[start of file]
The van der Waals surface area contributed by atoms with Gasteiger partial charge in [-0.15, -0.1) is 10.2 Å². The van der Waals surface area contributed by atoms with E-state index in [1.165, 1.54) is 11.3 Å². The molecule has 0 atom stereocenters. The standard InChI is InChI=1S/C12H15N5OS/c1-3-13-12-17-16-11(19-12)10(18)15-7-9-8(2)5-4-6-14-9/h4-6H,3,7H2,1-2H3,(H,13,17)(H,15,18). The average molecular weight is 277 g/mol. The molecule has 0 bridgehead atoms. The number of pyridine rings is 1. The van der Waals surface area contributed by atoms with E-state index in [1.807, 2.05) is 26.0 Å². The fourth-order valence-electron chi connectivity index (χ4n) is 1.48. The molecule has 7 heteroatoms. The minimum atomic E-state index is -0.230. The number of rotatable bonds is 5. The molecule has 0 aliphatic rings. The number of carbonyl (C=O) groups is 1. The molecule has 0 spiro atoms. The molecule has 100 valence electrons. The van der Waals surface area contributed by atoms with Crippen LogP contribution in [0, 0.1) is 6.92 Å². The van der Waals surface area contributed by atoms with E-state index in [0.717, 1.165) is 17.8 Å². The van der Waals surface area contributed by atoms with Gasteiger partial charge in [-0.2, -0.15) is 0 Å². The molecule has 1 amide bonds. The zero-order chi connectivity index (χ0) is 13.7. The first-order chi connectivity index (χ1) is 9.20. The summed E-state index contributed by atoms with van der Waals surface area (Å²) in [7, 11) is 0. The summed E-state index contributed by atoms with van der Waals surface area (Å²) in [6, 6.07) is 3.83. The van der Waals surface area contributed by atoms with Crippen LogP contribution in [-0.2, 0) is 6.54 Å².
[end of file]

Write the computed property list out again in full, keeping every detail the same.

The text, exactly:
The van der Waals surface area contributed by atoms with Gasteiger partial charge in [-0.15, -0.1) is 10.2 Å². The van der Waals surface area contributed by atoms with E-state index in [1.165, 1.54) is 11.3 Å². The molecule has 0 atom stereocenters. The standard InChI is InChI=1S/C12H15N5OS/c1-3-13-12-17-16-11(19-12)10(18)15-7-9-8(2)5-4-6-14-9/h4-6H,3,7H2,1-2H3,(H,13,17)(H,15,18). The average molecular weight is 277 g/mol. The molecule has 0 bridgehead atoms. The number of pyridine rings is 1. The van der Waals surface area contributed by atoms with E-state index in [1.807, 2.05) is 26.0 Å². The fourth-order valence-electron chi connectivity index (χ4n) is 1.48. The molecule has 7 heteroatoms. The minimum atomic E-state index is -0.230. The number of rotatable bonds is 5. The molecule has 0 aliphatic rings. The number of carbonyl (C=O) groups is 1. The molecule has 0 spiro atoms. The molecule has 100 valence electrons. The van der Waals surface area contributed by atoms with Crippen LogP contribution in [0, 0.1) is 6.92 Å². The van der Waals surface area contributed by atoms with E-state index in [0.717, 1.165) is 17.8 Å². The van der Waals surface area contributed by atoms with Gasteiger partial charge in [-0.2, -0.15) is 0 Å². The molecule has 1 amide bonds. The zero-order chi connectivity index (χ0) is 13.7. The first-order chi connectivity index (χ1) is 9.20. The summed E-state index contributed by atoms with van der Waals surface area (Å²) in [7, 11) is 0. The summed E-state index contributed by atoms with van der Waals surface area (Å²) in [6, 6.07) is 3.83. The van der Waals surface area contributed by atoms with Crippen LogP contribution in [-0.2, 0) is 6.54 Å².